Milly Bowden, Farm Environment Adviser at FWAG would be keen to give advice on any tree planting, hedging or wetland creation projects. She would be happy to apply for grants for funding. Indeed she has obtained partial funding from the Somerset Rivers Authority for a 330 metre hedge with fencing that we planted last winter.
Milly can be contacted through the FWAG office at Wellington, Tel. 01823 660684, or on her mobile, 07483 051798.
And Now We Pollute Space: We all know that Humanity has created a huge waste problem on Earth. We have heard the mantra Reduce, Reuse, Repair, Recycle constantly over the last decade, as we struggle to contain the damage which we have already done to both land and sea.
Now incorrigible Humanity is also polluting Earth’s “orbital environment”. Space is of course remote; we can neither see it, nor comprehend it from down here; so surely we can be forgiven if we have shown nil concern.
Yet, cannot ignore the European Space Agency warning that space debris in “low Earth orbit” is on the increase, and poses serious risks to communication satellites, the International Space Station and the like, as well as to future space missions.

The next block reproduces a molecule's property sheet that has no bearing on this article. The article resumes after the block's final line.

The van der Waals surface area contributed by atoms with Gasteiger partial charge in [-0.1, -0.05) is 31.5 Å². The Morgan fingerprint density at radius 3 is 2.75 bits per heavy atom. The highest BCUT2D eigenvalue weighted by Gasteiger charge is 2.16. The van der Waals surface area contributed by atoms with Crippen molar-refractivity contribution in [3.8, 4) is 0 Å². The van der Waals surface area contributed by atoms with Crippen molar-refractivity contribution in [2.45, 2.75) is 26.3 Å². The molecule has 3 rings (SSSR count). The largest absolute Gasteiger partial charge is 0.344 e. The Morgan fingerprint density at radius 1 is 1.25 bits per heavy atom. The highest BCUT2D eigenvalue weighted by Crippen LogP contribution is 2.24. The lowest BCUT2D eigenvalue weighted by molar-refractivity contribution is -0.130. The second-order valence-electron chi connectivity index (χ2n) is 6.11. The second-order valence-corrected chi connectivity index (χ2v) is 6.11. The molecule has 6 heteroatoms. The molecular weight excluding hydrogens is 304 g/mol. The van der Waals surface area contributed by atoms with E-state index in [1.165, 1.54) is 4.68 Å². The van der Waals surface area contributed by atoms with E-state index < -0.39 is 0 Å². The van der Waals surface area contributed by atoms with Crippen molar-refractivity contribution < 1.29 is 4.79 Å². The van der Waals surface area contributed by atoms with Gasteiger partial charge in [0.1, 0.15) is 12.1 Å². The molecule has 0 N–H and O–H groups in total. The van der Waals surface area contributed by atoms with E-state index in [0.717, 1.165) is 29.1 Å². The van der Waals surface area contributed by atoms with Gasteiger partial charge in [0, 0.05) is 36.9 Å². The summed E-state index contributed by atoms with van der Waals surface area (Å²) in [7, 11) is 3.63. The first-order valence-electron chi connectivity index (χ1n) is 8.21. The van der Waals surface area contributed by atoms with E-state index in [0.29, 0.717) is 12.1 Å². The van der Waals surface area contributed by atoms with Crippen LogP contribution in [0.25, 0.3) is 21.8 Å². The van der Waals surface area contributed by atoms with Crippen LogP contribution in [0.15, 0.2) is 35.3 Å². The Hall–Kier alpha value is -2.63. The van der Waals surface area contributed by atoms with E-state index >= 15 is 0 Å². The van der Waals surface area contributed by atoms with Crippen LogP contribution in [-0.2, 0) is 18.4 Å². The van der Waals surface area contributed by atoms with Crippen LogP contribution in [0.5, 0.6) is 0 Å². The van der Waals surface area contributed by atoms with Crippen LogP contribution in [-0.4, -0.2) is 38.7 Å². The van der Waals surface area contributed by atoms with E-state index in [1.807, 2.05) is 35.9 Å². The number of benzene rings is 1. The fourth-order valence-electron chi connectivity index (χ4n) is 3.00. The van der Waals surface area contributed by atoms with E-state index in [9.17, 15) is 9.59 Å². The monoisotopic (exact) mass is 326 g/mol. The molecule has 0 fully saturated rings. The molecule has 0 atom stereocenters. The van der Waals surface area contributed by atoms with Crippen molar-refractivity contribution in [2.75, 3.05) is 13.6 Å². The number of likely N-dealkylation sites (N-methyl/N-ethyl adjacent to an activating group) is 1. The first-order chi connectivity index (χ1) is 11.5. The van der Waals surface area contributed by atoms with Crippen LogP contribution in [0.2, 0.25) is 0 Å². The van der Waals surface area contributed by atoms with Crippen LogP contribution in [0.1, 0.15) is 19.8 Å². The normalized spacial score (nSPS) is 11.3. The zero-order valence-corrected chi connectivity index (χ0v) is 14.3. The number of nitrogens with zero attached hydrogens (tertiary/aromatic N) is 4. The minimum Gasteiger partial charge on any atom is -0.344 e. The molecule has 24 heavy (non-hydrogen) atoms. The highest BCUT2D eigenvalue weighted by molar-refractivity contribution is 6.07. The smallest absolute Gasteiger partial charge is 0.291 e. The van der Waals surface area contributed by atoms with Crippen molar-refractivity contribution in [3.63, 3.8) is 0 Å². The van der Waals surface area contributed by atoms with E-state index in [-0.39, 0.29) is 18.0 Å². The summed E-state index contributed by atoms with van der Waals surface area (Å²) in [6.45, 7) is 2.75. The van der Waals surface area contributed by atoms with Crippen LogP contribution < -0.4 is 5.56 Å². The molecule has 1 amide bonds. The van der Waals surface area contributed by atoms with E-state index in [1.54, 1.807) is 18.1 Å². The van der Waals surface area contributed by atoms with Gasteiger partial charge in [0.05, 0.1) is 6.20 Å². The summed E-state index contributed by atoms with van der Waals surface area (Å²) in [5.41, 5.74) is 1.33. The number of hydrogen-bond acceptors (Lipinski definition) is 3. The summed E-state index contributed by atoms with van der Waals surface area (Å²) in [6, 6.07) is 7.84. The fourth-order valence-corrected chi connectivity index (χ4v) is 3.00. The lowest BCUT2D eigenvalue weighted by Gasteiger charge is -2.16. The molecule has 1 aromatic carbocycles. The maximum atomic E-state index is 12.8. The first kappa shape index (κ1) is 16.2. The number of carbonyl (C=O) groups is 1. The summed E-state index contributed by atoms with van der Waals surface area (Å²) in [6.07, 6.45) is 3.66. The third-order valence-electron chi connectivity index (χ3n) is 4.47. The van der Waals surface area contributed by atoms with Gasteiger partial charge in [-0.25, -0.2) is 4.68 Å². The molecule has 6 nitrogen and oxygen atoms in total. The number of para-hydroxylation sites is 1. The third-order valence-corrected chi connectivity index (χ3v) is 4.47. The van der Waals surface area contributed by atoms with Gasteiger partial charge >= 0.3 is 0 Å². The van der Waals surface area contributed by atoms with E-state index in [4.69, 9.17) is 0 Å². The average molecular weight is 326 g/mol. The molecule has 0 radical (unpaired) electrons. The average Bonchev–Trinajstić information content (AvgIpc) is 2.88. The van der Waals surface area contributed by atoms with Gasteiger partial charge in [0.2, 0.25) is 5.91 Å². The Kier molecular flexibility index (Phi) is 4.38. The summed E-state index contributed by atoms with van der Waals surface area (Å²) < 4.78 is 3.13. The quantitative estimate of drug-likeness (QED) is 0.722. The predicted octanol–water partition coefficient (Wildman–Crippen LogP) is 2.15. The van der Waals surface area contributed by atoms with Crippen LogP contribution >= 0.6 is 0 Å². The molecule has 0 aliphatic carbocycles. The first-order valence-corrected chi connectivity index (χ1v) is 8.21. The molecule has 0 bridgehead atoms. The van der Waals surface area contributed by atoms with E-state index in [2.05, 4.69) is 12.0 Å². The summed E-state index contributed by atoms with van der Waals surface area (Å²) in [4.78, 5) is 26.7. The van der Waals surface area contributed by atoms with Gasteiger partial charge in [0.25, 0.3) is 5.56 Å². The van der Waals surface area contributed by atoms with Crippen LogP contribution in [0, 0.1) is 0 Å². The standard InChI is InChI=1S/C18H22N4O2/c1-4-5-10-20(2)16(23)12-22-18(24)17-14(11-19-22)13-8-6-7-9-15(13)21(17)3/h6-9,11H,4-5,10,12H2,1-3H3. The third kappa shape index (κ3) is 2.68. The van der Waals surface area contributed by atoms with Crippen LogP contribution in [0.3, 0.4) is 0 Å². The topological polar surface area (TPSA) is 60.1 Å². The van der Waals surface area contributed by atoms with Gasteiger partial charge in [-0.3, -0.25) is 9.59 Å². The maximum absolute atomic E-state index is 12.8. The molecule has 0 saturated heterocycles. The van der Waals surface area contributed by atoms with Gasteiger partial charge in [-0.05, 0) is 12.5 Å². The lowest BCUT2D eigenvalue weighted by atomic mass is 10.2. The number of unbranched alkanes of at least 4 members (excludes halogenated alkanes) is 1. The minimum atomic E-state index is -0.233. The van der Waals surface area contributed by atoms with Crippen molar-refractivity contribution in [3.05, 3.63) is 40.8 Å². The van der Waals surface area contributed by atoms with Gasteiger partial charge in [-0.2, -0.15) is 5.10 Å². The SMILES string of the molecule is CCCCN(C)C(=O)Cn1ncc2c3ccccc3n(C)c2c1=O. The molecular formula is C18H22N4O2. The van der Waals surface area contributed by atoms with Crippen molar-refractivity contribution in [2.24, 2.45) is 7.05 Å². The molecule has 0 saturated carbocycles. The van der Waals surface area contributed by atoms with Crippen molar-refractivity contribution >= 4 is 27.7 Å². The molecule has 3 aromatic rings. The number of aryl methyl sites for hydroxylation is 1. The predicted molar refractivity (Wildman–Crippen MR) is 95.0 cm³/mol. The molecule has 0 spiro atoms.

It is scientists say “a mess up there”, as they call for its protection. It could have serious long-term consequences not only for scientific research, but also for our well-being, i.e. the people on the ground. “We are slowly trapping ourselves under an umbrella of space junk” said one!
The European Space Agency says it consists of objects ranging from small items such as bolts, old screwdrivers, plastic bags, paint flecks, broken pens, and bent CDs to large, decades-old, inoperative spacecraft.
It says the count of artificial objects that are greater than 10cm in length is likely to be approximately 34,000, with approximately 900,000 objects between 1cm and 10cm. For objects between 1mm and 1cm, the count is some 128 million!
And, junk of all sizes is on the increase!
There is therefore a strong case to consider near-Earth orbital space as another ecosystem. An ecosystem subject to the same care and regulations as the Planet’s oceans and land.
“Eat Meat & Save the Planet”: The very title of this talk, given by Hugh Warmington on 15th July, was challenging and was, as expected, challenged by several climate change supporters. In actual fact it was a thought stimulating, action provoking talk, and ranks among the best QE has put on. It laid a balanced, well explained and illustrated road map to do exactly what it says – eat meat and save the Planet.